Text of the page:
EDITORIAL | Eng-Com split leaves majors with sour taste

By Amanda Finnegan
March 8, 2007

As college students, we are constantly being bombarded by family and friends with the same age-old questions. It’s the old, “Where do you go to school again?” followed by, “What are you majoring in?”

All we editors on the Loquitur can proudly respond, “English and communication,” which usually triggers a “Wow. You’re a double major?” from the other end. No, it’s no double major but leading people to believe it is, is just one of the many perks of being an English and communication major. The English and communication department is the only major on campus which lets majors have the best of both worlds; literature and writing with a professional twist.

But as the fall 2007-2008 academic year rolls around, incoming students will no longer be able to reap the benefits of the English and communication major due to the split of the English and communication department. Along with the split came the retirement of the studio art major and the merging of the fine arts and graphic design departments. These decisions were made solely based on the recommendations by the college administration.

As current English and communication majors, we see things internally. To us, why fix something that isn’t broken?

The English and communication majors are exposed to all aspects in the field. Communications is not just public relations and advertising. It’s journalism, editing, publishing, teaching and so much more. Writing is a part of a communication major’s everyday life, regardless of the career.

The Loquitur is a direct product and prime example of how well English and communication work together. We are not only well-prepared in writing to go out into the work world, but we have acquired the necessary professional skills as well. No one department could achieve such a feat on its own.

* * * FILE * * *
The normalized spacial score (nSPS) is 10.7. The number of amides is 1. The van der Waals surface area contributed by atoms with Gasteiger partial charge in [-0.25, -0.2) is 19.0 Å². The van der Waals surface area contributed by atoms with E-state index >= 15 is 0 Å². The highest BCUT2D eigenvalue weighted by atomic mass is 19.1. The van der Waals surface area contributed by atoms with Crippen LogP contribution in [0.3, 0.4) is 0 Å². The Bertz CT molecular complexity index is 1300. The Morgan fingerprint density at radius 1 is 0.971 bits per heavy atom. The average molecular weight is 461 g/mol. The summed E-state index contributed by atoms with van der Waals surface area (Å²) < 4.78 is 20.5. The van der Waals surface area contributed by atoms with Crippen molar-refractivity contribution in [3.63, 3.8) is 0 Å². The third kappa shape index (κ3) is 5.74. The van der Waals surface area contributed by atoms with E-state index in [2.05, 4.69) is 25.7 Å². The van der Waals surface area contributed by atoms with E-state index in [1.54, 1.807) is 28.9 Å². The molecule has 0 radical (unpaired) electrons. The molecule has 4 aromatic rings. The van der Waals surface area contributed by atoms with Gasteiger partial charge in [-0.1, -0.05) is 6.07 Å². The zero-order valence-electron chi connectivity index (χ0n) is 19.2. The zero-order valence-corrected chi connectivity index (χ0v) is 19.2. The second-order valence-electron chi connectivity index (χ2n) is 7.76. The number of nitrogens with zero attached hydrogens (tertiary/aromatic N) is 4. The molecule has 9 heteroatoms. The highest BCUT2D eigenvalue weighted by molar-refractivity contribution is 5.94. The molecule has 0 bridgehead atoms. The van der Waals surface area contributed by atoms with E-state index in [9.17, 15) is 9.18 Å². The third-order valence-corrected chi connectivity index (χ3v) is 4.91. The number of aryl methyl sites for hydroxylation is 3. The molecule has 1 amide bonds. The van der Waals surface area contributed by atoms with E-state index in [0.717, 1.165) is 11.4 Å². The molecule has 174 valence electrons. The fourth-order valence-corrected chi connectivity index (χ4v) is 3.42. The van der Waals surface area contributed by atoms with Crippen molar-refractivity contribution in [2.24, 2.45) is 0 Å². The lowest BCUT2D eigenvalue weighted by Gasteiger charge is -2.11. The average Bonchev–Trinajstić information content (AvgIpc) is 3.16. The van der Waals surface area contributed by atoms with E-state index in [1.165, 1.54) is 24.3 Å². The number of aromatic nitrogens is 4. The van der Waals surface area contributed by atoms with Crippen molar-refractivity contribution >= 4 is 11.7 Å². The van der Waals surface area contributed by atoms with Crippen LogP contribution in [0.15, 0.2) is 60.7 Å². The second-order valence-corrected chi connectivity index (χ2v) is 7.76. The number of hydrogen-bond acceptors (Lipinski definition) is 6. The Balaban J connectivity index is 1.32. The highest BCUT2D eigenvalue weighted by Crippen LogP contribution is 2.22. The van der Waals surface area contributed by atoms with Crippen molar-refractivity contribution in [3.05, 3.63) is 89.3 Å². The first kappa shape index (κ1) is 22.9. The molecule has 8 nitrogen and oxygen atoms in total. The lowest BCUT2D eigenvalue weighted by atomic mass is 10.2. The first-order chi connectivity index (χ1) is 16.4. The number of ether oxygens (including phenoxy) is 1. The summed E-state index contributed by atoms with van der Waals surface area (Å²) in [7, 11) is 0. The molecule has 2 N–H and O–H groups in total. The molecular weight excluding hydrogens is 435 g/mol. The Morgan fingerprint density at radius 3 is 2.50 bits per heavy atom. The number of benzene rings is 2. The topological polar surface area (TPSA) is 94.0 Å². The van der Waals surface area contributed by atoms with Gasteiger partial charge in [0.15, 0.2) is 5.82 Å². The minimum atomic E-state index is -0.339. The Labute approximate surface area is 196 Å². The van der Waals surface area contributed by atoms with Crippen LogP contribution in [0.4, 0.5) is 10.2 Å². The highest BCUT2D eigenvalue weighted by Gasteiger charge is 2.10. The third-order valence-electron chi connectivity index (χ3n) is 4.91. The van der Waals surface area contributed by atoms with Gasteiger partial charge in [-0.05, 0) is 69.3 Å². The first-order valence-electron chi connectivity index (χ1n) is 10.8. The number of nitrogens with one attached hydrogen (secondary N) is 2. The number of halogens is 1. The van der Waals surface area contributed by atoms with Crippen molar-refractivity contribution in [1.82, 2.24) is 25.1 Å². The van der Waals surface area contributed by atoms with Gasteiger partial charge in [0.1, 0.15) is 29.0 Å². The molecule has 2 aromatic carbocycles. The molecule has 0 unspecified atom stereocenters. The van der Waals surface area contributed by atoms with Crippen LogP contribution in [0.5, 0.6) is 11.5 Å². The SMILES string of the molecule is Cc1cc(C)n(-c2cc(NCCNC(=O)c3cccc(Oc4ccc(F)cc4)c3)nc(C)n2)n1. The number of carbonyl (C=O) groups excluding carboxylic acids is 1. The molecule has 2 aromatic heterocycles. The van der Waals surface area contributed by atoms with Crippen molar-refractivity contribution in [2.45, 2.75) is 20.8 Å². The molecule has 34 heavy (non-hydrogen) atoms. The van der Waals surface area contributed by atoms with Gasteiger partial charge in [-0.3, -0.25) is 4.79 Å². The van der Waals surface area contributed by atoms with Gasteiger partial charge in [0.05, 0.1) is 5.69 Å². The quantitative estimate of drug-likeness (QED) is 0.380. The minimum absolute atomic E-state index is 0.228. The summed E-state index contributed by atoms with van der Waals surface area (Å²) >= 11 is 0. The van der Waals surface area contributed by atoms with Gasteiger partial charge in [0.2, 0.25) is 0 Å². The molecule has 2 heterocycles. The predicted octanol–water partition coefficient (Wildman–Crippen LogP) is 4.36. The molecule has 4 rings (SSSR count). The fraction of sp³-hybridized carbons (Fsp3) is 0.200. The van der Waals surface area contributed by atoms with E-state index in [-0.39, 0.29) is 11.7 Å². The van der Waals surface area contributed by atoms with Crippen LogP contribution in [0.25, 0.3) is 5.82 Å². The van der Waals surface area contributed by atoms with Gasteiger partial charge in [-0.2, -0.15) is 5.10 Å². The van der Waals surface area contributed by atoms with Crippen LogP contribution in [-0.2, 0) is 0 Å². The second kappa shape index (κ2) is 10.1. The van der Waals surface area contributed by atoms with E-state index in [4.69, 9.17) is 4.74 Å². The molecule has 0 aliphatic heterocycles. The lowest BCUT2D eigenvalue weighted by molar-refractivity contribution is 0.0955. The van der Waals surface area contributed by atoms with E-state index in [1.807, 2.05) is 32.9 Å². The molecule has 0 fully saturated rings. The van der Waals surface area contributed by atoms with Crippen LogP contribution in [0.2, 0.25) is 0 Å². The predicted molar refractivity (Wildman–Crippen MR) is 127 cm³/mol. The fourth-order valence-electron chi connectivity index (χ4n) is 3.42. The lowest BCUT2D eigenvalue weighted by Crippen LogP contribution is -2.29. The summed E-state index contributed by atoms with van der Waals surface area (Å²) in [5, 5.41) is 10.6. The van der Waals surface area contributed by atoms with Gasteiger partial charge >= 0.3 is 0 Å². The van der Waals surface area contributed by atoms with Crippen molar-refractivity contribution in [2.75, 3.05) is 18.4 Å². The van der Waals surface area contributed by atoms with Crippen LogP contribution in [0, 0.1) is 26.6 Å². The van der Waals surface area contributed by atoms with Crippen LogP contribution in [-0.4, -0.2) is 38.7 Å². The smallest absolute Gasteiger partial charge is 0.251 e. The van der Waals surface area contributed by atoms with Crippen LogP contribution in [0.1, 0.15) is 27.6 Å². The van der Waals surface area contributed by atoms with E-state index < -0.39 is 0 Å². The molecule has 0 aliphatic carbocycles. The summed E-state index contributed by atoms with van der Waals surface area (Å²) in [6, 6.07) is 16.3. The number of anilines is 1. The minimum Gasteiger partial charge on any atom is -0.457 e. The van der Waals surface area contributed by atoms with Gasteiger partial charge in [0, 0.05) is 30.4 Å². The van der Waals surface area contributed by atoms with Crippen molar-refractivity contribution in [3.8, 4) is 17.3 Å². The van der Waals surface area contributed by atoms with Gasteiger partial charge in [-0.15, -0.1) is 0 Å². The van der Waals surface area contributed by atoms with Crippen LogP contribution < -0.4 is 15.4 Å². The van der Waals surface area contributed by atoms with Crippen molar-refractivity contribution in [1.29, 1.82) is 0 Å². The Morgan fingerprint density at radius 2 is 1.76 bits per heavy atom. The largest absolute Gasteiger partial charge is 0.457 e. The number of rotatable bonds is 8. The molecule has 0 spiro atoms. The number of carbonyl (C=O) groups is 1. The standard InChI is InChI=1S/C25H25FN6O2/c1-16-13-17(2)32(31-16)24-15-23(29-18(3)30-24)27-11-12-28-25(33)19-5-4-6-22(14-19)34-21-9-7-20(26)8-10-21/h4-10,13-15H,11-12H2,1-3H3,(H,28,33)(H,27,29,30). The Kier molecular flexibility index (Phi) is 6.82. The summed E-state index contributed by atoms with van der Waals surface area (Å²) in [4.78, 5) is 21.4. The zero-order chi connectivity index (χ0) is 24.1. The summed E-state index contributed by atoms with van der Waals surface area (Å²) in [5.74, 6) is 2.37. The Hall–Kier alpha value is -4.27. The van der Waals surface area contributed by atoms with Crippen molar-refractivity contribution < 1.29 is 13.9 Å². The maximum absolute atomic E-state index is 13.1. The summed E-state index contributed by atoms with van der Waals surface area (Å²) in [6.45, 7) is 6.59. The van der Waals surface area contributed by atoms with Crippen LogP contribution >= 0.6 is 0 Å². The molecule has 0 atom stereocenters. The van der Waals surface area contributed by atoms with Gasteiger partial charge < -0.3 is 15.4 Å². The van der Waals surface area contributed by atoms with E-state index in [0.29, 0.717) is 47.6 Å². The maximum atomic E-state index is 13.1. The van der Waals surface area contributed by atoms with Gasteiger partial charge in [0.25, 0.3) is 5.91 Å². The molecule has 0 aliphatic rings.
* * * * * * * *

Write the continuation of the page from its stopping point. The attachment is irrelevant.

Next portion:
One point that has been brought up is that having communication majors with little literary knowledge in high-level English courses doesn’t allow the class to reach a potential that English majors might expect. Yet, isn’t the point of college for it to be a learning experience and aren’t the point of classes for everyone to flourish and to contribute? Should students be banned from taking any course that is outside of their major because they will bring down the intelligence level of the class?

Students were asked “If I were to choose a college again, I would major in a department that offered English only, communication only, a combined English and communication department, or some other major entirely.” Of the 164 students who answered this question, about two-thirds would choose the combined English and communication department again. The major has graduated the largest number of students in the past three years and is the third largest major among incoming students. Dr. Jerry Zurek, chair of the combined department, was named Pennsylvania professor of the year in 2005.

The statistics stand alone. The administration should have asked faculty and students how they felt about splitting the department. There is more than one opinion at Cabrini.

The English and communication major is what distinguishes us from other colleges. With a school so concerned about their image, you think they would have thought twice about the split.

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Amanda Finnegan

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